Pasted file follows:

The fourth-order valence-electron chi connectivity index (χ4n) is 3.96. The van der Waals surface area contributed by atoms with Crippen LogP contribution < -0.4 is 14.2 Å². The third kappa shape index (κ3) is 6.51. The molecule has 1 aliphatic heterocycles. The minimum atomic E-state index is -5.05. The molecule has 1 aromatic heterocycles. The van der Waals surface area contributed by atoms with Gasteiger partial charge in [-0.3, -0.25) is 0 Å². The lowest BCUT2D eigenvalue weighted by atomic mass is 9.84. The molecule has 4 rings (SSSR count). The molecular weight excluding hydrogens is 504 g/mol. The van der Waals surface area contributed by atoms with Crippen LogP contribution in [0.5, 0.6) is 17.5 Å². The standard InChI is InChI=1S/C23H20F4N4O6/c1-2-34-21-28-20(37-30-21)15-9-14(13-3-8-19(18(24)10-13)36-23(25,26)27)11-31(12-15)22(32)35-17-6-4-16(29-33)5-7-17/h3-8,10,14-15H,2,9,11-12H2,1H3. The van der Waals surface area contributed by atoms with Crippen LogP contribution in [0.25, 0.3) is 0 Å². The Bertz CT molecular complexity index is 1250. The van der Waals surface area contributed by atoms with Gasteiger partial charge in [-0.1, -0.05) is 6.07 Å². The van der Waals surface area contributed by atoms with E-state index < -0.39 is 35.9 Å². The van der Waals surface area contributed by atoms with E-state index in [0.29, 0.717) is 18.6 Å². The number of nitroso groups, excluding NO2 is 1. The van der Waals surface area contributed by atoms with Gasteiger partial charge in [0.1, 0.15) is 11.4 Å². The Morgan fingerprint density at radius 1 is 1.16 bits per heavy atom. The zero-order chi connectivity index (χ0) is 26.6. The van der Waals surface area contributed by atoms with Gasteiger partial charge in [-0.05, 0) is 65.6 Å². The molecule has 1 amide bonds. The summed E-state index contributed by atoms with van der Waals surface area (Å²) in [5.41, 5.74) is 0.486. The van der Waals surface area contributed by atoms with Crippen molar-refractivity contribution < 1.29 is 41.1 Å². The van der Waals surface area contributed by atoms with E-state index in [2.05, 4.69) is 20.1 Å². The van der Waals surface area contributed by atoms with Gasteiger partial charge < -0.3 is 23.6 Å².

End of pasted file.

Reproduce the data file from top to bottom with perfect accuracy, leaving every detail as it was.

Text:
The fourth-order valence-electron chi connectivity index (χ4n) is 3.96. The van der Waals surface area contributed by atoms with Crippen LogP contribution < -0.4 is 14.2 Å². The third kappa shape index (κ3) is 6.51. The molecule has 1 aliphatic heterocycles. The minimum atomic E-state index is -5.05. The molecule has 1 aromatic heterocycles. The van der Waals surface area contributed by atoms with Gasteiger partial charge in [-0.3, -0.25) is 0 Å². The lowest BCUT2D eigenvalue weighted by atomic mass is 9.84. The molecule has 4 rings (SSSR count). The molecular weight excluding hydrogens is 504 g/mol. The van der Waals surface area contributed by atoms with Crippen LogP contribution in [0.5, 0.6) is 17.5 Å². The standard InChI is InChI=1S/C23H20F4N4O6/c1-2-34-21-28-20(37-30-21)15-9-14(13-3-8-19(18(24)10-13)36-23(25,26)27)11-31(12-15)22(32)35-17-6-4-16(29-33)5-7-17/h3-8,10,14-15H,2,9,11-12H2,1H3. The van der Waals surface area contributed by atoms with Crippen LogP contribution in [0.25, 0.3) is 0 Å². The Bertz CT molecular complexity index is 1250. The van der Waals surface area contributed by atoms with Gasteiger partial charge in [-0.1, -0.05) is 6.07 Å². The van der Waals surface area contributed by atoms with E-state index < -0.39 is 35.9 Å². The van der Waals surface area contributed by atoms with E-state index in [0.29, 0.717) is 18.6 Å². The number of nitroso groups, excluding NO2 is 1. The van der Waals surface area contributed by atoms with Gasteiger partial charge in [0.1, 0.15) is 11.4 Å². The Morgan fingerprint density at radius 1 is 1.16 bits per heavy atom. The zero-order chi connectivity index (χ0) is 26.6. The van der Waals surface area contributed by atoms with Gasteiger partial charge in [-0.05, 0) is 65.6 Å². The molecule has 1 amide bonds. The summed E-state index contributed by atoms with van der Waals surface area (Å²) in [5.41, 5.74) is 0.486. The van der Waals surface area contributed by atoms with Crippen molar-refractivity contribution < 1.29 is 41.1 Å². The van der Waals surface area contributed by atoms with E-state index in [2.05, 4.69) is 20.1 Å². The van der Waals surface area contributed by atoms with Gasteiger partial charge < -0.3 is 23.6 Å².